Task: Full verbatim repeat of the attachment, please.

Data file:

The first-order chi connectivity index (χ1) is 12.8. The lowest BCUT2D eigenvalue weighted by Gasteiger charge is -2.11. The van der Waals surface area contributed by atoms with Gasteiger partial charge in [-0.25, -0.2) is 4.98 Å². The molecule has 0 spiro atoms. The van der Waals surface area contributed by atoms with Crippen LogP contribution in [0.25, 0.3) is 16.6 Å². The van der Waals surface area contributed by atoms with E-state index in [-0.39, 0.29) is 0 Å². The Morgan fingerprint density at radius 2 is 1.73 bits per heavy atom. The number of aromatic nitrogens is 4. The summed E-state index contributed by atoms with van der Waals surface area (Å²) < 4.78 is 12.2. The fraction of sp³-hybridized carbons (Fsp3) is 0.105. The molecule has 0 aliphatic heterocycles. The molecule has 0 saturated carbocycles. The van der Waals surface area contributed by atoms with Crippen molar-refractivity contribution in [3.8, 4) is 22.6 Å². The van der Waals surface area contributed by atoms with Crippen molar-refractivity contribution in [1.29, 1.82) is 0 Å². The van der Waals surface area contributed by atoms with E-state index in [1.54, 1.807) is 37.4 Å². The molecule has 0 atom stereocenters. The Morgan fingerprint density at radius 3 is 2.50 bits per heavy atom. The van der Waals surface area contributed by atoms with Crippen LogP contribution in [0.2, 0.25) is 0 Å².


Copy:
The first-order chi connectivity index (χ1) is 12.8. The lowest BCUT2D eigenvalue weighted by Gasteiger charge is -2.11. The van der Waals surface area contributed by atoms with Gasteiger partial charge in [-0.25, -0.2) is 4.98 Å². The molecule has 0 spiro atoms. The van der Waals surface area contributed by atoms with Crippen LogP contribution in [0.25, 0.3) is 16.6 Å². The van der Waals surface area contributed by atoms with E-state index in [-0.39, 0.29) is 0 Å². The Morgan fingerprint density at radius 2 is 1.73 bits per heavy atom. The number of aromatic nitrogens is 4. The summed E-state index contributed by atoms with van der Waals surface area (Å²) < 4.78 is 12.2. The fraction of sp³-hybridized carbons (Fsp3) is 0.105. The molecule has 0 aliphatic heterocycles. The molecule has 0 saturated carbocycles. The van der Waals surface area contributed by atoms with Crippen molar-refractivity contribution in [3.8, 4) is 22.6 Å². The van der Waals surface area contributed by atoms with Crippen molar-refractivity contribution in [1.29, 1.82) is 0 Å². The van der Waals surface area contributed by atoms with E-state index in [1.54, 1.807) is 37.4 Å². The molecule has 0 atom stereocenters. The Morgan fingerprint density at radius 3 is 2.50 bits per heavy atom. The van der Waals surface area contributed by atoms with Crippen LogP contribution in [0.2, 0.25) is 0 Å².